These men accept that a private education does not guarantee great marks in the HSC, achievement at university or career success. "There is an argument that just because you go to a private school you don't necessarily get on in life," one of them remarked. Would it be better to send your child to a public school and spend the money you save on travel, tutoring and other meaningful activities? Despite all this conjecture, the conclusion was that good private education trumps public education every time.

What is driving parent perceptions about schools and the growing preference towards private over public? And why are we talking about it so often and so soon?

Research conducted by Dr Adrian Beavis for the Herald in 2004 sought to identify the factors that influenced parental choice about schools. It showed that one factor stood out when it came to the parental selection of a school. This was "the extent to which the school embraced traditional values to do with discipline, religious or moral values, the traditions of the school itself, and the requirement that a uniform be worn".

To me, this means we have to look beneath some of the upfront reasons parents give about why they choose private schools over public (namely, a better education) and search for other reasons.

Undoubtedly, peer pressure is at work here. If you can afford private education and all your friends are opting for the same, what does choosing the public path say about you as a parent?

Perhaps there is also a fear element. We are looking for peace of mind and are prepared to pay for it, even if we do not have any hard evidence it is going to work. We constantly hear from parents that they believe private education provides a ''nicer'' learning environment - less bullying, violence, sex and drugs and anti-social behaviour.

To be fair, I have met parents whose aversion to public education is based on experience. I interviewed a young mother of primary school-age twins with learning difficulties, who was prepared to take a second job to send them to a private school. She told me: "I hate the local school. My girls are getting behind and their confidence is getting lower and lower every year. There is bullying. The school is too big. You go and see the teachers about getting some support for your kids and they don't want to hear." This woman felt she would have more leverage as a fee payer at a private school than she would as a taxpayer in a public school.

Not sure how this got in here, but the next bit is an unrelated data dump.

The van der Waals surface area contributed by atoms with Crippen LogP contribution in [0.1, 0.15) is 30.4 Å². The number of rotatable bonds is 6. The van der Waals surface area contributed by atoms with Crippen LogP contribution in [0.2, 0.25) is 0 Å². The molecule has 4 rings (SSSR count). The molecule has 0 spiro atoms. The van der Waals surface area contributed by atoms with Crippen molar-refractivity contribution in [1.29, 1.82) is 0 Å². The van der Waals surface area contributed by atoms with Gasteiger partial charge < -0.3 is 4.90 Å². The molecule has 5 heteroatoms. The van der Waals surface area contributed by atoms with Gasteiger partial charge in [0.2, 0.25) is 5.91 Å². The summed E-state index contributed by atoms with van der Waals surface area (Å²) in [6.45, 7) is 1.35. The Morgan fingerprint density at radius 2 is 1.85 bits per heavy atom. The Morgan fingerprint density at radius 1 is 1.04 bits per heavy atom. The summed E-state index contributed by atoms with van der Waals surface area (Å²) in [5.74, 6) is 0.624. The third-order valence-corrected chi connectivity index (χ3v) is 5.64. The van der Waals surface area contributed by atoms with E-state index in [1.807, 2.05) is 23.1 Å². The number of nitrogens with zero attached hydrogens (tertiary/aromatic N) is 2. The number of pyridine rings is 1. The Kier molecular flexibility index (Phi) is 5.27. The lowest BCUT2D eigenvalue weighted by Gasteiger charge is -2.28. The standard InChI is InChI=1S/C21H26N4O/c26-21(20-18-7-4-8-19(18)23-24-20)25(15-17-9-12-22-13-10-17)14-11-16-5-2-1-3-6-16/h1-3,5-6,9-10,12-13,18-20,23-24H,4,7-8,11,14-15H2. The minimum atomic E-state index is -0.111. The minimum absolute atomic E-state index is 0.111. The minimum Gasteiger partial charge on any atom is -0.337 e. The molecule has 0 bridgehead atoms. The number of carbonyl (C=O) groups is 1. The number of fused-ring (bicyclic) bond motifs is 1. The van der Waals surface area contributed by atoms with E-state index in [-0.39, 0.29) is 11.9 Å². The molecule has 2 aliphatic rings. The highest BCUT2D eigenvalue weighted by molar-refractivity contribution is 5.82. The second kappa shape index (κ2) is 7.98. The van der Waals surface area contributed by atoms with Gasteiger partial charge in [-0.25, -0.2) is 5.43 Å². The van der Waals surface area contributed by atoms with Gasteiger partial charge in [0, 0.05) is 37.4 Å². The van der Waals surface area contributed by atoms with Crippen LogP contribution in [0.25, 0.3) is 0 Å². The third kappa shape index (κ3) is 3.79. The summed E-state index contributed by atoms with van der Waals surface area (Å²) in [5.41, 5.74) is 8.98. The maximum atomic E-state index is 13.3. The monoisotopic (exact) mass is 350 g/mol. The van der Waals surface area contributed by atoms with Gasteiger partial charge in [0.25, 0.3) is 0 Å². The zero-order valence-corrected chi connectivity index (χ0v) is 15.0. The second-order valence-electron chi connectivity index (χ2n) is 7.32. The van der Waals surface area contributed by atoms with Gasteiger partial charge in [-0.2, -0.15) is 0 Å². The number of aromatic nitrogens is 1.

But there are also many who believe parents have more influence on their children than schools do, and that paying tens of thousands of dollars for a child's school education puts too much strain on families and is not worth it.


Green rules deterring new home builders

FAR Northern home buyers are avoiding building new houses because of the cost of government sustainability requirements. That's the findings of the latest Master Builders Regional Survey of Industry Conditions report for the December quarter.

Nearly half the builders surveyed found the increased cost of new housing over existing homes was deterring people from buying or building. "The raft of new requirements (six star, water tanks, etc) imposed on new housing in recent years has added substantially to the cost of building a new home," the report said.

"There are real concerns that the introduction of the carbon tax will further aggravate the differential and encourage people to choose established homes over new homes, despite the fact that the environmental performance of new homes is frequently superior to many older homes."